I’ve had a love of tracking ever since being introduced to it during my years doing Search and Rescue. In those days, we were largely looking for human sign to get a sense of direction or perhaps a location to start a dog.
These days the tracks I look for are of animals, and often I’m just as excited to find an indication that an animal has passed by as I am to see the animal itself. The mountain lion above was photographed in captivity, I have yet to see one in its natural habitat. It’s one of the animals that I am content to see only the tracks of! These powerful predators are the fourth largest of the cat species and can take down moose, elk, bighorn sheep and other large prey. While in their territory you’d be well-advised to look up as they are known to ambush.
My husband and I have found fresh tracks of the mountain lion on at least two occasions and spotting them never fails to send that little shiver of excitement through me.
The cat track above was located in a creek bed alongside those of a grizzly. The area had dense brush on both sides, and we left shortly after photographing them.
Tracks are but one indication that an animal has passed by. In future posts I’ll share some other signs.
In our travels yesterday we passed a man toting a camera and lens longer in length than my arm. When my husband asked me if I’d like a lens of that size I could truthfully answer no.
While I do love macro photography and images that could be described as intimate landscapes—tiny sections of a larger scene—I’m more passionate about the story. I’m just as excited about seeing signs that an animal has passed as I am seeing the animal itself.
The light covering of snow softened the harsh landscape winter left behind and as we got out of my Jeep, the rattling bugle-like call of a Sandhill Crane echoed through the mountains.
A hike towards the marshland uncovered fox tracks, wolf tracks, and winged impressions left behind by perhaps a large hawk. Striding along the snowy landscape was the source of those melodic calls.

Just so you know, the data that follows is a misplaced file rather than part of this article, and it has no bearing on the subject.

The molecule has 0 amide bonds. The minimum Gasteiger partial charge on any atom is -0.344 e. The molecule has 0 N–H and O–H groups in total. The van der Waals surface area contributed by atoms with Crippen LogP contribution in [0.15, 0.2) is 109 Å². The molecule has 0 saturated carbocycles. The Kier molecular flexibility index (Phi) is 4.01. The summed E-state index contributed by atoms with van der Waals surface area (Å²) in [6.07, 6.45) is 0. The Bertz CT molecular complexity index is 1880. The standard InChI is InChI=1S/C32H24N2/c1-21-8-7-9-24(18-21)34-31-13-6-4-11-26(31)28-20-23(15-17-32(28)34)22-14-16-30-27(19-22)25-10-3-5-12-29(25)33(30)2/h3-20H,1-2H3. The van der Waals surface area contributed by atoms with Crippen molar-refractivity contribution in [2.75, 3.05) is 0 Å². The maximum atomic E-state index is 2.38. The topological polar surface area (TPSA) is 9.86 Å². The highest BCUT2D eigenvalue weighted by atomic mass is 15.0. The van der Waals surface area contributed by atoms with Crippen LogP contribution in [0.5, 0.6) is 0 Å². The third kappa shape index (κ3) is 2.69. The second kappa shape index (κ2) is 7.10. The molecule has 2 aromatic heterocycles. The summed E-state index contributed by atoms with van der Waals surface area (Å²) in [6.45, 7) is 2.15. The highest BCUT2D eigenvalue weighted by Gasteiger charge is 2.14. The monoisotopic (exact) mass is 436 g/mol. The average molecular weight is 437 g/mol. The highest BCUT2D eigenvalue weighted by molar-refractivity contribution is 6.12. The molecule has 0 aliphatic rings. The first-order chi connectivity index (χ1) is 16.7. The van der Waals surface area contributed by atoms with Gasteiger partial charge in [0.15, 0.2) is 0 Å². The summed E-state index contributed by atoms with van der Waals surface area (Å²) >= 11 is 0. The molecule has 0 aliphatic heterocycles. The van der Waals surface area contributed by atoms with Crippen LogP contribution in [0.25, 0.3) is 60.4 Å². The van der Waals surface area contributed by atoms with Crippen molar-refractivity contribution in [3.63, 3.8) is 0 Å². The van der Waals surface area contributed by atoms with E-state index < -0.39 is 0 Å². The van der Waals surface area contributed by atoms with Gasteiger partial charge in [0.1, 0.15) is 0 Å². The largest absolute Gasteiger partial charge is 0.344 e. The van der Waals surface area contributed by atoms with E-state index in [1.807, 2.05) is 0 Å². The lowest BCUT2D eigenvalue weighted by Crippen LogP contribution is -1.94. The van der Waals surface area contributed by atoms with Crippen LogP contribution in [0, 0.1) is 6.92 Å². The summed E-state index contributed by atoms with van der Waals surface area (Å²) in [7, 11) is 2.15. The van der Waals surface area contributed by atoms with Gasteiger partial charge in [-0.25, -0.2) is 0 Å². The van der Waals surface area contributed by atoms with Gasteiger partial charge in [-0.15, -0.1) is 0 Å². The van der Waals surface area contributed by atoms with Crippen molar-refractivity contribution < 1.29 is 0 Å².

Nature is all around us. It lives in transient moments not always captured by a camera.
Do not go where the path may lead, go instead where there is no path and leave a trail.
Ralph Waldo Emerson
Years ago while involved in Search and Rescue I was introduced to tracking by a man named Jim Marshall. He cultivated in me an appreciation for awareness and personal space and the second nature to be always looking for indicators.
Today, one of my greatest joys is to find signs of animals passing through the wilderness and letting my imagination run wild with the back stories.
The discovery pictured above, along with a huge pile of hair laden scat, was heart rate elevating!
I searched for the perfect track to photograph and my mind raced with thoughts.
As a former bloodhound handler and instructor of scent theory, I’m well versed in the abilities of certain animals because of physiological makeup to be scenting machines.
Here I was in close proximity to one of the animals at the apex of this description…the grizzly bear. An animal purported to be able to scent 300 times more than a bloodhound.
This is the beauty of photography. Each time I look at this photograph I will remember the cold, the heightened awareness, the silence, and the joy that we felt when we saw it.
I had hoped to see elusive bear number TEN of the year but I’m okay with it not being this particular bear.